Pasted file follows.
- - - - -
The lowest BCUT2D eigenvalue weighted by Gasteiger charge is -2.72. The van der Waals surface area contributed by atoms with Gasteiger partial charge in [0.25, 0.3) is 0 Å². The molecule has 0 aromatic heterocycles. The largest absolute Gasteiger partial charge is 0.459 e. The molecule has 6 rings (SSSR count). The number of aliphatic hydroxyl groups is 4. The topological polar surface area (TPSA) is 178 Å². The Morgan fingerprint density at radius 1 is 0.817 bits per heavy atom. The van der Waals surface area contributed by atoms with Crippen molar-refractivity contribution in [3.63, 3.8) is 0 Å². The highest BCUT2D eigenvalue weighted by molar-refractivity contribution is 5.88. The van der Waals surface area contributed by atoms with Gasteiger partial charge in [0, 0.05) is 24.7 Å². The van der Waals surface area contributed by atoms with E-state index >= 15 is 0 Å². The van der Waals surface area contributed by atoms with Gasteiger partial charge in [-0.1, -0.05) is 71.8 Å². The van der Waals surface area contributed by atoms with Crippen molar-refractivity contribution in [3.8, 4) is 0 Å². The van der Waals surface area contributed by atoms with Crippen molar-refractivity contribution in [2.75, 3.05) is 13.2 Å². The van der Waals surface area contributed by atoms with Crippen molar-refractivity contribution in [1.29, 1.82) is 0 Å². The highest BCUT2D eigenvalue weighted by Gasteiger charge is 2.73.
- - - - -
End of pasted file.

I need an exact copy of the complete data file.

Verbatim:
The lowest BCUT2D eigenvalue weighted by Gasteiger charge is -2.72. The van der Waals surface area contributed by atoms with Gasteiger partial charge in [0.25, 0.3) is 0 Å². The molecule has 0 aromatic heterocycles. The largest absolute Gasteiger partial charge is 0.459 e. The molecule has 6 rings (SSSR count). The number of aliphatic hydroxyl groups is 4. The topological polar surface area (TPSA) is 178 Å². The Morgan fingerprint density at radius 1 is 0.817 bits per heavy atom. The van der Waals surface area contributed by atoms with Crippen molar-refractivity contribution in [3.63, 3.8) is 0 Å². The highest BCUT2D eigenvalue weighted by molar-refractivity contribution is 5.88. The van der Waals surface area contributed by atoms with Gasteiger partial charge in [0, 0.05) is 24.7 Å². The van der Waals surface area contributed by atoms with E-state index >= 15 is 0 Å². The van der Waals surface area contributed by atoms with Gasteiger partial charge in [-0.1, -0.05) is 71.8 Å². The van der Waals surface area contributed by atoms with Crippen molar-refractivity contribution in [3.8, 4) is 0 Å². The van der Waals surface area contributed by atoms with Crippen molar-refractivity contribution in [2.75, 3.05) is 13.2 Å². The van der Waals surface area contributed by atoms with Crippen molar-refractivity contribution in [1.29, 1.82) is 0 Å². The highest BCUT2D eigenvalue weighted by Gasteiger charge is 2.73.